On Earth, the longitude of the Royal Observatory in Greenwich, England, is defined as the "prime meridian", or zero degrees longitude. Locations on Earth are measured in degrees east or west from this position, but where is the equivalent position on Mars? Earth's prime meridian was defined by international agreement in 1884 as the position of the large "transit circle", a telescope in the Royal Observatory's Meridian Building. The transit circle was built by Sir George Biddell Airy, the 7th Astronomer Royal, in 1850.
For Mars, the prime meridian was first defined by the German astronomers W. Beer and J. H. Mädler in 1830-32. They used a small circular feature on the surface, which they called "A", as a reference point to determine the rotation period of the planet. The Italian astronomer G. Schiaparelli used this feature as the zero point of longitude in his 1877 map of Mars. It was subsequently named Sinus Meridiani ("Middle Bay") by French astronomer Camille Flammarion. A crater in the Sinus Meridiani was later called Airy, named to commemorate the builder of the Greenwich transit. When the US Mariner 9 spacecraft mapped the planet at about 1 kilometer resolution in 1972, a more precise definition was needed.
The 0.5-kilometer-wide crater, subsequently named 'Airy-0' (within the larger crater Airy), chosen as the zero degrees longitude point. Here the outlines of the Mariner 9, Viking and Mars Global Surveyor images are shown on a wide-angle context image taken by the US Mars Global Surveyor (MGS) Mars Orbiter Camera (MOC). Image credit: NASA. Merton Davies of the RAND Corporation was analyzing surface features and designated a 0.5-kilometer-wide crater, subsequently named "Airy-0" (within the larger crater Airy) as the zero point. This crater was imaged once by Mariner 9 and once by the Viking 1 orbiter in 1978, and these two images were the basis of the martian longitude system for the rest of the 20th century. The US Mars Global Surveyor (MGS) attempted to take a picture of Airy-0 on every close overflight it made since the beginning of its mapping mission. This shows how difficult it is to hit such a small target: nine attempts were required, and the spacecraft did not pass directly over Airy-0 until almost the end of the MGS primary mission in January 2001.
Originally, a system with "planetographic" latitude and longitude increasing to the west was developed to be used with the Viking observations. The US Geological Survey and other organizations then adopted a system with "planetocentric" latitude and longitude increasing to the east for making future Mars maps and imagery. Both systems were approved for use on Mars by the International Astronomical Union in 2000. (The "planetocentric" system uses co-ordinates derived from the angle measured from the equator to a point on the surface at the center of the planet, whereas the "planetographic" system uses co-ordinates which are mapped on the surface.)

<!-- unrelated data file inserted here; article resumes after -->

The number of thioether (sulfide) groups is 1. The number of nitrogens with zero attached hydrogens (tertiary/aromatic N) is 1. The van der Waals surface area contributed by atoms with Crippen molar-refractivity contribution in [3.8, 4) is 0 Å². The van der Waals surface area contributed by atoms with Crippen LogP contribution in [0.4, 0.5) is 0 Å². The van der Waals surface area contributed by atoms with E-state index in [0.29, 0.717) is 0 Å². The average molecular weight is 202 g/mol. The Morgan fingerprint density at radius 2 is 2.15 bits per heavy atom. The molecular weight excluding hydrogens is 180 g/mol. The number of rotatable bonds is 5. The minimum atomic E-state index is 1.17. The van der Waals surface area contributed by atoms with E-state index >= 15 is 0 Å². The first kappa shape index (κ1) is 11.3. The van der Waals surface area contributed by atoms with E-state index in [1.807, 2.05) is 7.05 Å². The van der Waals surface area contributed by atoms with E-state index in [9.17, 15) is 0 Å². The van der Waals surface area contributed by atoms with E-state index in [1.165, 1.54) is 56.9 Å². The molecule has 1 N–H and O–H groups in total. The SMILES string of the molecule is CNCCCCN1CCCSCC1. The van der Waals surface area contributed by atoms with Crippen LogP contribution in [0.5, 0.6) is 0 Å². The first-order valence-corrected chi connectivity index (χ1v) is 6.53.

Most maps produced before 2002 use the earlier coordinates system, but now the majority of Mars missions and instrument teams have now adopted the latter system defined for Mars, namely the planetocentric latitude and east longitude system. These definitions have been widely adopted by NASA and ESA missions and other users of planetary data and are likely to remain in use for a decade or more.
The articles featuring the latest Mars images published on the ESA Mars Express web site quote positions given in this latest system, with longitude ranging from 0-360 degrees East. This is different to Earth, where we give longitudes as 0-180 degrees, East or West.
Read the original news release at http://www.esa.int/SPECIALS/Mars_Express/SEM0VQV4QWD_0.html.
Mars on Your Desktop—New Screensaver
20 August 2004
Download more astonishing images of Mars in a fascinating new screensaver from ESA. This is a collection of the best 3D images to date produced by the High Resolution Stereo Camera on board ESA's Mars Express. Fifteen fantastic images of the surface of Mars are presented here for you to download and enjoy for yourself on your PC. Download the screensaver at http://esamultimedia.esa.int/images/marsexpress/screensaver/Mars3D.zip.
Read the original news release at http://www.esa.int/SPECIALS/Mars_Express/SEMK6XW4QWD_0.html.
Crater Dunes in Argyre Planitia
23 August 2004
These images, taken by the High Resolution Stereo Camera (HRSC) on board ESA's Mars Express spacecraft, show a martian crater with a dune field on its floor. The images were taken during orbit 427 in May 2004, and show the crater with a dune field located in the north-western part of the Argyre Planitia crater basin. The images are centered at Mars longitude 303° East and latitude 43° South. The image resolution is approximately 16.2 meters per pixel. The crater is about 45 kilometers wide and 2 kilometers deep. In the north-eastern part of this crater, the complex dune field is 7 kilometers wide by 12 kilometers long.
In arid zones on Earth, these features are called "barchans", which are dunes having an asymmetrical profile, with a gentle slope on the wind-facing side and a steep slope on the lee-side. The dune field shown here suggests an easterly wind direction with its steeper western part. The composition of the dune material is not certain, but the dark sands could be of basaltic origin.
The color image has been created from the HRSC’s nadir (vertical view) and three color channels. The 3D anaglyph image has been created using the nadir and stereo channels. The perspective views have been calculated from the digital terrain model derived from the stereo channels.
Read the original news release at http://www.esa.int/SPECIALS/Mars_Express/SEMYRSW4QWD_0.html.